This article describes different layers of platform APIs on Apple platforms.
We will use the string data type as an example, because string data types exist in three platform API layers:
- Core Foundation’s
- Swift Standard Library’s
Core Foundation is a plain C framework.
Note: “Framework” in this context means “unit of shipment” – basically a folder structure that bundles a library and corresponding collection of header files. Find out more about Frameworks in the context of SDKs below.
Core Foundation’s string type looks like this (see CoreFoundation.framework/Headers/CFBase.h):
typedef const struct CF_BRIDGED_TYPE(NSString) __CFString * CFStringRef;
The public-facing type is
CFStringRef, a reference (pointer) to an opaque
__CFString type (the double underscore in the name hinting that this is a private type). Here’s some documentation pointers to Core Foundation Design Concepts and Core Foundation’s use of Opaque Types and corresponding handle types. Note that there’s also a hint in there that Core Foundation’s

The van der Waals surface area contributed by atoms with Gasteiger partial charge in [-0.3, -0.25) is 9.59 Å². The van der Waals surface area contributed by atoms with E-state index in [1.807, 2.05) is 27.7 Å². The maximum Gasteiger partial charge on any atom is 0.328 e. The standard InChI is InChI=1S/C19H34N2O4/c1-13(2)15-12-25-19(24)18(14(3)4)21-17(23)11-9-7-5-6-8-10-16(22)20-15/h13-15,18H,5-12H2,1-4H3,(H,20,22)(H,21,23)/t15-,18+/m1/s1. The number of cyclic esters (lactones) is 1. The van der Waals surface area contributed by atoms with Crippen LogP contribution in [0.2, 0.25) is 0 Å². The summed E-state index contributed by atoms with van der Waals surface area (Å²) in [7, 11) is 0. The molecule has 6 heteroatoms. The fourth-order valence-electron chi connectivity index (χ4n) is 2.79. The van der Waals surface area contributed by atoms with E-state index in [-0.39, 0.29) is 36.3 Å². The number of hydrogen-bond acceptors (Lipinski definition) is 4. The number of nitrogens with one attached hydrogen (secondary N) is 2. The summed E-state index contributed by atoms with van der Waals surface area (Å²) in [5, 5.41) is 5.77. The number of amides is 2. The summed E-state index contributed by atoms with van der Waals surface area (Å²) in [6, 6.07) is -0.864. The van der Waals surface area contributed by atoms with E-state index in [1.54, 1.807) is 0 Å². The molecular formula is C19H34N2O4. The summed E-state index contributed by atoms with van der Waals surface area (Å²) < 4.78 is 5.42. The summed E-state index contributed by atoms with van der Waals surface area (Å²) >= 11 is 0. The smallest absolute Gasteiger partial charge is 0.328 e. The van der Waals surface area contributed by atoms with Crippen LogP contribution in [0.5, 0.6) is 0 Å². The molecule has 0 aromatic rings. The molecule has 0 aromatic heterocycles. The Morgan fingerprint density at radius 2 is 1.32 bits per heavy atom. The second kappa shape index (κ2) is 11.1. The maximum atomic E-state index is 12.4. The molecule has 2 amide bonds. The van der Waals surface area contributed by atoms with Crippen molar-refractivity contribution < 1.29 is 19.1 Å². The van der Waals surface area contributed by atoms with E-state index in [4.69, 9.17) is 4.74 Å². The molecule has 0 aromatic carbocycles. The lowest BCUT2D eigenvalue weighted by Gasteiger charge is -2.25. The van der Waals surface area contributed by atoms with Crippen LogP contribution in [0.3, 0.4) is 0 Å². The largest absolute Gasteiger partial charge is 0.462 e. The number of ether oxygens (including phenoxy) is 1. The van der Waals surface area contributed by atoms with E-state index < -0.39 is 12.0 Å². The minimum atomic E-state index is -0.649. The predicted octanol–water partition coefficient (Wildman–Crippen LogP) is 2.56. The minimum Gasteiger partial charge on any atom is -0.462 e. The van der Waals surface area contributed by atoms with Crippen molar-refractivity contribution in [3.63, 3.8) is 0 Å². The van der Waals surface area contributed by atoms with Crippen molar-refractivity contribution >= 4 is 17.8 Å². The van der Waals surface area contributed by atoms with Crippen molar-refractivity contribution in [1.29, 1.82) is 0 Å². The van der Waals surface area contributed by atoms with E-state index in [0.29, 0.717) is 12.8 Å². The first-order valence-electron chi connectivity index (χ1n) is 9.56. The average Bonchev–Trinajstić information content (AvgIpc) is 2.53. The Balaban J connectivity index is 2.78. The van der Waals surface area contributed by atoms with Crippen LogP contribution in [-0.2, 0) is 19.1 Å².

CFStringRef is somehow related to Foundation’s
NSString. We’ll come to that.
Now, to create a Core Foundation string, you can use one of the
CFStringCreate C functions, for example CFStringCreateWithBytes:
CFStringRef CFStringCreateWithBytes(CFAllocatorRef alloc, const UInt8 *bytes, CFIndex numBytes, CFStringEncoding encoding, Boolean isExternalRepresentation)
This C function is mapped to Swift like so:
func CFStringCreateWithBytes(_ alloc: CFAllocator!, _ bytes: UnsafePointer<UInt8>!, _ numBytes: CFIndex, _ encoding: CFStringEncoding, _ isExternalRepresentation: Bool) -> CFString!
Note that the
CFStringRef C (pointer) type is exposed to Swift code as
class CFString – a reference type. So be aware that Core Foundation strings behave different from Swift strings in terms of reference / value semantics.
Usage of this API would then look like this:
let bytes: [UInt8] = [104, 101, 108, 108, 111] // "hello" in ASCII let cfstring = CFStringCreateWithBytes(nil, bytes, bytes.count, UInt32(kCFStringEncodingASCII), false)
For Core Foundation ownership rules, see this document. In essence, when you call a
Create() function, you own the returned object, and it’s your your responsibility to relinquish ownership when you no longer need it.
In a non-ARC project (using Objective-C or C/C++), you would have to call
CFRelease(cfstring) to release the allocated object. In an ARC project, however, an explicit call to